One of the biggest challenges during the implementation phase is to effectively map or synchronise data from your payroll systems and HCM systems. Remember that prior to implementation, your organisation’s HCM data will not have driven your payroll processes. So, your project plan must include a data-cleansing stage. Most providers will prefer to integrate other systems with their payroll platform after going live with the new payroll platform. This can be a sound strategy, but it may add some duplication of effort, such as data mapping between multiple systems and interface testing.

Data migration/Parallel running

The new payroll provider will expect the client to work exclusively with existing local payroll providers when obtaining the necessary data to migrate to the new platform. The provider may suggest during the sales process that it will support this work, but realistically they will struggle to do so.

It’s also important for the purposes of setting accurate budgets and timelines to understand the exit processes of the existing local providers, including any applicable termination fees.

Again, your existing local and central resources will come under pressure during the transition, as they will be processing payroll under your existing systems while also supporting the parallel run processes and training for the new platform. In addition to these challenges, your staff may feel their own roles are at risk. Retaining key staff during the implementation phase will be a key HR responsibility.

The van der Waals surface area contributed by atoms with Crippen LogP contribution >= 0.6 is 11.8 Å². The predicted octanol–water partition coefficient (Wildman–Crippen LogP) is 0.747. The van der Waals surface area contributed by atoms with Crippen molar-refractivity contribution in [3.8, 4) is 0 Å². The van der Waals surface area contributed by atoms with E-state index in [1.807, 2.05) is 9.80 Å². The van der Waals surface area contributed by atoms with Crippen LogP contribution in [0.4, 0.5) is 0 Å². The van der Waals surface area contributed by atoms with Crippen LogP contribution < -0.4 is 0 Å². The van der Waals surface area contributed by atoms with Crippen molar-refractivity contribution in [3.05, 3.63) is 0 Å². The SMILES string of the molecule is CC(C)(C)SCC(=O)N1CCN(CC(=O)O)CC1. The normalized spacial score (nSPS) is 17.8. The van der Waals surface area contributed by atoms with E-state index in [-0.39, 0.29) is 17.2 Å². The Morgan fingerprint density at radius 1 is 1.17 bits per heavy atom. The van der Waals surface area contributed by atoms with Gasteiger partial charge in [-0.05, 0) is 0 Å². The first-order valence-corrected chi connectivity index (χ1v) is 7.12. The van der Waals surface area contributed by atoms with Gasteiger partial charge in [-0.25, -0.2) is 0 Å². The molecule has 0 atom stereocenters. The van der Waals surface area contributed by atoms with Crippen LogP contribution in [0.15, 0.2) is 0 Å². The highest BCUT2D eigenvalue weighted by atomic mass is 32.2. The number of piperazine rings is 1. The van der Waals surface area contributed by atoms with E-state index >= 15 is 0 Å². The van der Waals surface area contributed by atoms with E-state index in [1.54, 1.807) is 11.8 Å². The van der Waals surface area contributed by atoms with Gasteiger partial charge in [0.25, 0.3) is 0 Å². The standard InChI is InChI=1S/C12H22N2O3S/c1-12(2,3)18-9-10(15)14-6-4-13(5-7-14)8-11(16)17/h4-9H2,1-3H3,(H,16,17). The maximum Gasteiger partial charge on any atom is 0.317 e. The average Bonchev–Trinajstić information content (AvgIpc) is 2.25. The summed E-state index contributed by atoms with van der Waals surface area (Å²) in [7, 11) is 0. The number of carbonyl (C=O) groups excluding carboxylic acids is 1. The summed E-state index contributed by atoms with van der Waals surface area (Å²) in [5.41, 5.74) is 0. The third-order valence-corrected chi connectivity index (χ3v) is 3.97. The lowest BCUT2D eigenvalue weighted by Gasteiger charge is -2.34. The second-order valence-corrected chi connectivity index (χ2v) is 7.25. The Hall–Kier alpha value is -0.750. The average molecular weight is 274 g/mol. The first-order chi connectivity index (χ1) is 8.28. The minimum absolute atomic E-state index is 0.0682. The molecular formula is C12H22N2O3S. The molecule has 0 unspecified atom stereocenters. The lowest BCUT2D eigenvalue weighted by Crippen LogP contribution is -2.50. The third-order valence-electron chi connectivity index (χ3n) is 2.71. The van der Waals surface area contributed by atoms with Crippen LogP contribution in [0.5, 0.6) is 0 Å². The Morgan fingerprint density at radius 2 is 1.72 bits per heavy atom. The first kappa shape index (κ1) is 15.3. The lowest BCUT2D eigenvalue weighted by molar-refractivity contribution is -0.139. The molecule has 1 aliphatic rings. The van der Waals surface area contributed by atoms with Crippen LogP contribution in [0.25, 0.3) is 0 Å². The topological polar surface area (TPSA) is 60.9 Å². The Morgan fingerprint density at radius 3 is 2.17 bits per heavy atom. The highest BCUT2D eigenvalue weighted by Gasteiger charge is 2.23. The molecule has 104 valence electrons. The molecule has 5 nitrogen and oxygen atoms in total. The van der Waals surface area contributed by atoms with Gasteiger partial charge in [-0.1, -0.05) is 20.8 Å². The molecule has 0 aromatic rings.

Finally, you should make sure the new provider takes most of the responsibility during the transition process, from making parallel run reviews and comparisons to balancing payrolls for signoff prior to go-live. Your responsibility should be reviewing and approving these outcomes.

The hypercare phase

You should negotiate a robust hypercare phase — that is, a period following the new service introduction with enhanced support to ensure widespread and quick adoption of the new service. During this hypercare phase, the provider’s implementation personnel should stay with the project for a few months, typically one to three.

The hypercare phase is critical, as the provider’s staff will have been part of the knowledge transfer during the implementation process and gained a detailed understanding of the client’s needs and practices. The provider may be anxious to move their staff to the next client, but their continued presence will be essential to the implementation’s success.

Ensuring continued expertise

A global payroll provider should also offer advisory services and alert its clients to any regulatory changes that will affect payroll, for example new withholding laws or social security rates in a client’s country of operation. A global provider that doesn’t offer these services related to all your jurisdictions of operation can leave you at risk of missing compliance-related deadlines, making budgeting errors, and incurring fines and reputational damage.

Ongoing governance and account management

The payroll contract will include service level performance measures, service credits and other service-related language. These controls focus on the day-to-day delivery of services. You should continuously work with your provider not only to ensure that payroll is delivered effectively, but also to ensure your organisation is well-placed to meet coming regulatory, technological and other challenges. It’s best practice to hold regular meetings throughout the engagement to discuss both the day-to-day elements of providing payroll across jurisdictions and also long-term payroll considerations.

As in all areas of finance and operations, forewarned is forearmed. Outsourcing payroll services to a global provider can be enormously beneficial for a multinational organisation, reducing costs and administrative burdens across all countries of operation. To reap the highest level of benefits in the shortest time, it’s critical to understand and effectively communicate and plan for the inevitable short-term challenges of global payroll outsourcing. These efforts will in the long term reduce your financial and compliance risks, promote employee engagement and help ensure a relatively smooth implementation.